Specimen Observation - With the microscope aligned for Köhler illumination, the polarizer and analyzer crossed, and both prisms (objective and condenser) installed, place a thin transparent mounted specimen (such as a buccal epithelial cell preparation) on the stage. Adjust the microscope for maximum extinction, and focus the specimen while observing the procedure through the eyepieces in orthoscopic mode (no Bertrand lens or phase telescope). The image observed in the viewfield should appear very dark gray, almost black, at maximum extinction with bright highlights in regions having sharply defined thickness or refractive index gradients (for example, the cellular membrane and nucleus; see Figure 2(b)). Spherical specimens with a high refractive index, such as immersion oil droplets, may even act as tiny lenses, and appear with a sharply defined interference fringe or band traversing the central region oriented in the same direction as the fringes are when observed in the objective rear aperture.
While observing the focused specimen image, translate the objective DIC prism using the slider knob or rotate the polarizer (or analyzer) in a microscope equipped for de Sénarmont compensation. This action is termed introduction of bias retardation, and will translate the interference fringe bisecting the specimen along the shear axis and produce a corresponding change to specimen appearance. Shifting the prism in one direction (positive bias) will lighten specimen features at one edge while darkening the same features on the opposite edge and simultaneously lighten the background (see Figure 2(a)). In general, the specimen assumes a pseudo three-dimensional appearance with a shadow-cast effect oriented in the same direction as the shear axis. Moving the prism to the other side of the microscope optical axis (negative bias) will reverse the light and dark specimen regions (compare Figure 2(a) with Figure 2(c)).
At maximum extinction with all DIC components properly installed and aligned, the objective rear aperture appears dark gray (almost black) and relatively uniform when observed with a phase telescope or Bertrand lens (Figure 1(c)). In most cases, the central region of the rear aperture appears jet black while some evidence of light appears in the four quadrants at the periphery. The extinction cross should generally appear quite similar to that observed with crossed polarizers alone, but usually is much darker and covers a larger region of the objective rear aperture. The bright areas surrounding the periphery (Figure 1(c)) result from an artifact that arises through partial depolarization of light at the surface of the polarizers and lens elements in the condenser and objective.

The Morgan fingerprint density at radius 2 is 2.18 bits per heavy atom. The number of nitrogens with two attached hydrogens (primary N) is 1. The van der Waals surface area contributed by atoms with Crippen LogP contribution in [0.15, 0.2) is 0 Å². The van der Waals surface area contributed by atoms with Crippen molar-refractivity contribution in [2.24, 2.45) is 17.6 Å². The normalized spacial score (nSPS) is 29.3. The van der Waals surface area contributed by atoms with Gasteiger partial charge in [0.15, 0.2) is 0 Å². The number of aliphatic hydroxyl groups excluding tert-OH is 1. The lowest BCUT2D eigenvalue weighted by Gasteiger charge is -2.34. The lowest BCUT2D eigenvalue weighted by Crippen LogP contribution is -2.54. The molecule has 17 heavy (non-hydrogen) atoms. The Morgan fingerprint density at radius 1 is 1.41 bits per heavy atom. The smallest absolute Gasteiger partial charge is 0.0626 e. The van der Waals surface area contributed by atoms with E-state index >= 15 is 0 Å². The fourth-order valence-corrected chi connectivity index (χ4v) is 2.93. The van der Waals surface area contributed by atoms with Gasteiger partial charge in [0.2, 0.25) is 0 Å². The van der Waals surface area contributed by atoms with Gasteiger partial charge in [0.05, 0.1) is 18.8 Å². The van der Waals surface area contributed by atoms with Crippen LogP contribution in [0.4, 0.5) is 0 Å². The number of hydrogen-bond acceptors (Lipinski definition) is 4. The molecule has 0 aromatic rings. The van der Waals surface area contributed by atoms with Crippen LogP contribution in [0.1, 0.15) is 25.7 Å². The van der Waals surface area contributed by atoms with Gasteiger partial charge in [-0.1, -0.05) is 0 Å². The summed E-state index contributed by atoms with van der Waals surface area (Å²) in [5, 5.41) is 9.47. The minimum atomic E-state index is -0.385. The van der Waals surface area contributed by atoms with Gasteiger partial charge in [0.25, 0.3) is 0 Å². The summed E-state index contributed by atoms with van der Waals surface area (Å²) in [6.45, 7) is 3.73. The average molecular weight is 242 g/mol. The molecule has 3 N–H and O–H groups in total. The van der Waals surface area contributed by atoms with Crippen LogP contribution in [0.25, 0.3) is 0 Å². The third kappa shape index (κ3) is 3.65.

Differential interference contrast images can be significantly improved by masking the bright regions at the periphery of the extinction cross in the objective rear aperture. This is accomplished by reducing the size of the condenser aperture diaphragm to eliminate the bright edges. In general, the objective rear aperture size should be reduced with the diaphragm to approximately 75 or 80 percent of the full aperture. When the optical system is in perfect alignment, the extinction cross appears upright (see Figure 1) and can be observed to consist of two broad interference fringes, each shaped in a right angle and meeting at the center of the objective rear aperture (the fringes can also be visualized in orthoscopic mode in lower quality microscopes). On some microscopes, the condenser and objective prism positions can be adjusted to yield a more uniform fringe pattern, resulting in the central region of the aperture appearing darker and more uniform. This task is accomplished to loosening and rotating (or raising or lowering) the condenser prism or by uncrossing the polarizer and analyzer by a couple of degrees. Occasionally microscopes contain setscrews that allow for adjustment of the condenser and objective prisms, but models so equipped are becoming rare. As a final check on microscope alignment, adjust the condenser focus knob while examining the extinction pattern in the objective rear aperture to determine whether it can be improved. Note that a significant repositioning of the condenser may degrade optical performance by separating the overlap between conjugate interference planes of the objective and condenser DIC prisms.